How many direct local competitors do you have?
This is important because if you only have two direct competitors, you won’t have to advertise too much. Or at least you wouldn’t have to be too elaborate with your ads. But if you have a ton of competition, you’ll need to be smart, creative, and find a way to stand out.
Let’s say you’re starting up a used car lot, and you’re in a city where you have about 65 other competitors. And they all advertise in some manner. Yikes. That means you better think long and hard about your advertising plan. You’re going to want to have a niche of some kind. Or a unique guarantee. And you’ll need to budget adequately for your advertising. A “let’s try this for $500″ tactic isn’t going to move the needle. You’ll need to decide WHO you want to be. What NEED can you fill that isn’t being filled? If you can’t find or create a solution to a problem, I’d re-think the strategy of opening up that business.
But what if you sell a popular brand of something that nobody else offers? Or provide a service that isn’t being duplicated yet? Then, you can get by with an advertising plan that is directed at more people and costs less money to implement. For example, you wouldn’t have to air 6 radio ads a day, 52 weeks a year. You could maybe just air 4 ads a day, every other week. And you wouldn’t have to have a 60-second ad, you could use 15 or 30-second ads.
A good SEO-only strategy would work if people were already familiar with your product or service and they could just look online. And “Poof” there you are staring back at them through their computer screen. But sometimes people don’t even know that the product or service you offer exists, or they need to be informed about the benefits you can provide, so SEO won’t help much.
How about plumbers? Or fitness centers? In my area, there seems to be an overabundance of them. The plumbers have tried to advertise locally, but nobody knows how to help them stand out and be remembered, so they stop advertising. They condemn it. But all they need is someone competent to help them. They need a strategy that people will care about. They probably have something they do REALLY WELL. Take that “thing” and make it your ad strategy (as long as people LOVE that thing in which you do really well).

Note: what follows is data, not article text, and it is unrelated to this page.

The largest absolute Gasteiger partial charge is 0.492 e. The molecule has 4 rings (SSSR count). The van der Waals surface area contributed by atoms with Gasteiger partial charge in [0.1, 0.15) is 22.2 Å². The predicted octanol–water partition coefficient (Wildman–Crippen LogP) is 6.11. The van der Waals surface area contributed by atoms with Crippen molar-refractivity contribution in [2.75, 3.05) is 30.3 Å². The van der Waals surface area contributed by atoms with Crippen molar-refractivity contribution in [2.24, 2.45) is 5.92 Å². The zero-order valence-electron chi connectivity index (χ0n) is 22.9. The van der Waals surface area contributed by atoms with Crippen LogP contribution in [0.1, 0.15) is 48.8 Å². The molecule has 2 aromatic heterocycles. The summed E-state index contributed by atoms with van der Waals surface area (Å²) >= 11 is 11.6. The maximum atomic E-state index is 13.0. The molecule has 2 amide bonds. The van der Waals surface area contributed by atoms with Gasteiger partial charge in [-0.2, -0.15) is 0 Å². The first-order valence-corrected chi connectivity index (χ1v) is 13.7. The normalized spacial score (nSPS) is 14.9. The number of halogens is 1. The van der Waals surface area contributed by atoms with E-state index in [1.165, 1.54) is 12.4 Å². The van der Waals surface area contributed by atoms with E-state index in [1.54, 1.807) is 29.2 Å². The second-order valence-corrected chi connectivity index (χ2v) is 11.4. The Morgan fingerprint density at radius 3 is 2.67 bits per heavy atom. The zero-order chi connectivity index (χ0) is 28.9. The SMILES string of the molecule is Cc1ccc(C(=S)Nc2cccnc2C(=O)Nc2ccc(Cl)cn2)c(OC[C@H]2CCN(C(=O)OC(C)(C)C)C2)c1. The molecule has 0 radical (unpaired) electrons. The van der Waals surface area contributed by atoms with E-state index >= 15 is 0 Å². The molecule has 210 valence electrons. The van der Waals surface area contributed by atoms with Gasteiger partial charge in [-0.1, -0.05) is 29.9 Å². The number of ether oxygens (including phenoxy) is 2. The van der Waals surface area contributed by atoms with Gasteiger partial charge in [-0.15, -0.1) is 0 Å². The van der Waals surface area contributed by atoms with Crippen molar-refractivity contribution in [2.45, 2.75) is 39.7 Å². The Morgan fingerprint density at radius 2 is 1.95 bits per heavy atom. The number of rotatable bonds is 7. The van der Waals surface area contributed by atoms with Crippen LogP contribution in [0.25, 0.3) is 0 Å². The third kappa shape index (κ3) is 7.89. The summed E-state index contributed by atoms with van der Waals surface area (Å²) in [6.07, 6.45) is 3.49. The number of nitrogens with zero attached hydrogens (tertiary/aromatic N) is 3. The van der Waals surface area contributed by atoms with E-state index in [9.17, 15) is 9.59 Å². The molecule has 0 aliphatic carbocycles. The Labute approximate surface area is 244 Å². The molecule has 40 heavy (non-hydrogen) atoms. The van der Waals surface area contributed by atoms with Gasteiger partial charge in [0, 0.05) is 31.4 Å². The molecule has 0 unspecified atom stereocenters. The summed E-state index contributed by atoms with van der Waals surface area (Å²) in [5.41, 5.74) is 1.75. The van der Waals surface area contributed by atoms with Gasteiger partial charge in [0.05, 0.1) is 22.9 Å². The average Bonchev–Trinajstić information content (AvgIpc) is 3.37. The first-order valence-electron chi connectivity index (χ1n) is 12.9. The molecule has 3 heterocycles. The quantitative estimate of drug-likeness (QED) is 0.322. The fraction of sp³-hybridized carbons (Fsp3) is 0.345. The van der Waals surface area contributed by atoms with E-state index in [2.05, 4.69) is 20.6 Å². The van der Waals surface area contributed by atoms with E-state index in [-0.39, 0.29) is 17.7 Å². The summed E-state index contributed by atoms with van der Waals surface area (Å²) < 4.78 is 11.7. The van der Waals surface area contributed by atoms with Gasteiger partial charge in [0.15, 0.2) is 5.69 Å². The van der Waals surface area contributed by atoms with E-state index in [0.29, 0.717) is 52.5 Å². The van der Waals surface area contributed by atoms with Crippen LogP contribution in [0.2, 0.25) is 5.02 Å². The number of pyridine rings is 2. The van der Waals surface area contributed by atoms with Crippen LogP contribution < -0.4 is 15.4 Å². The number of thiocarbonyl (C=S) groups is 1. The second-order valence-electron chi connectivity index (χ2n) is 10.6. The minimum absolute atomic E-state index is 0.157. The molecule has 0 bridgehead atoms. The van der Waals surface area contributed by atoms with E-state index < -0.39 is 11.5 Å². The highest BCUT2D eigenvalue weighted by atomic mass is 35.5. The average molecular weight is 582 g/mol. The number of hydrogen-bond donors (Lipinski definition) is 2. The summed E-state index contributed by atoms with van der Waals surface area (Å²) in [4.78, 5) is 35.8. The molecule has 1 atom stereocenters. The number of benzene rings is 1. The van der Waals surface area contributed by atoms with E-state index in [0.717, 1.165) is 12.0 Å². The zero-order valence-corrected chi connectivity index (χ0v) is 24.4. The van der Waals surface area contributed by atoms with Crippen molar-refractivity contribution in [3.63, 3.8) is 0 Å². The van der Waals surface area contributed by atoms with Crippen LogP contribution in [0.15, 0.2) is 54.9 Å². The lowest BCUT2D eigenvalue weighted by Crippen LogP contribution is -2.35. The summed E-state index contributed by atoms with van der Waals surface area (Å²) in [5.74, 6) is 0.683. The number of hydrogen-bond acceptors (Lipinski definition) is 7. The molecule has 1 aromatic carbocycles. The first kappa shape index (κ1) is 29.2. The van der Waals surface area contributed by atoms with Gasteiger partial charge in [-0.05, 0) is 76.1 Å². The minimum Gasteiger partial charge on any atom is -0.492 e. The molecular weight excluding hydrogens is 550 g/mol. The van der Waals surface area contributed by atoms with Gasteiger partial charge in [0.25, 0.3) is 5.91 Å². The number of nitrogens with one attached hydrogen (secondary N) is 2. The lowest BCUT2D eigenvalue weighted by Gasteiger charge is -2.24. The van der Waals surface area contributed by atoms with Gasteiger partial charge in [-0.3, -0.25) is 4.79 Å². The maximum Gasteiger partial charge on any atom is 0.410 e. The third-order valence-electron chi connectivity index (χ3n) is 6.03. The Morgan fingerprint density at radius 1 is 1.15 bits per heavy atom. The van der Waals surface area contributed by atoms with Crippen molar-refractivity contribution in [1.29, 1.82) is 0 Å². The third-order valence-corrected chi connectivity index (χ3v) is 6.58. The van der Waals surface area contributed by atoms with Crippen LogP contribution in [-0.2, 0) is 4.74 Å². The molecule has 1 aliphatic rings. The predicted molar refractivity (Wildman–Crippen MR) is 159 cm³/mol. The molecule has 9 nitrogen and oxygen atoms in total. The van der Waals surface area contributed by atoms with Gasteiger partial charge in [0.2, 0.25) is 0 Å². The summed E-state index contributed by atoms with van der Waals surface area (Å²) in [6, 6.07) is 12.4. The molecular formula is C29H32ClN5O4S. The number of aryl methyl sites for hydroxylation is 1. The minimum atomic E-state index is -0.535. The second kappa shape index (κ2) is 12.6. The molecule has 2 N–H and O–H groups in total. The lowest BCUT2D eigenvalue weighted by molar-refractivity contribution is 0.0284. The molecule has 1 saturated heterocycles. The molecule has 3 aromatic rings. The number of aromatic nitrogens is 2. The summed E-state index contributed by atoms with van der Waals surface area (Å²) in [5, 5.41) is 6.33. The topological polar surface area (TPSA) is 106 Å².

Fitness centers need to decide if it’s worth charging $7 a month. Can they stay in business for that? I don’t think so. Fitness centers or gyms need to figure out WHY their long-term customers LOVE them. Once you’ve figured that out, then center your strategy around that. Maybe all of your long-term profitable customers are within a 15-block radius of your gym. If that’s the case, then why not use Direct Mail to that proximity? Don’t try to make people cross town to visit you. Maximize your profits at one location…and then look for your next location to open. Whatever the reason your best customer LOVES you…take that and create your strategic ad plan.
I’m writing about COMPETITION because similar situations have come up for me lately. A business owner wants more from their advertising than it could possibly ever deliver. And then the ad person takes the blame. I get stressed out when I try to make the impossible happen. And it’s dumb of me to even try. And irresponsible. I bring up these issues with a business owner, and they dismiss it. They think that the “right ad” will be the magic bullet.
I used to think that maybe I just didn’t have the confidence and ability to make the impossible, possible. But now, I’ve figured out that I have the ability to do great things…and it’s okay to tell a business owner the truth…and turn down their money. I’m able to say, “In my opinion, what you want will cost you too much money.” Or I can suggest improvements and ideas for them to fix WITHIN their business before I agree to help them with their advertising.
Before you throw up a “Hail Mary” with your advertising, consider your competitive situation. Ask yourself if what you want is even possible given the current state your business is in. I might suggest you completely re-do your bathrooms, or have your service guys not look like bums, or help you create a unique niche…before I accept the responsibility for making your advertising work.
I think it all comes down to your competition. If you have a lot, then the little things matter to a massive degree. You have to be flawless. You need a unique offering of some kind. You need above average customer service. You need better ads and a bigger ad budget.
If you don’t have much competition, Congratulations. You probably have a lot of market potential and there’s not much to worry about. Yet.
Have a great day!
Non-Fat Advertising blog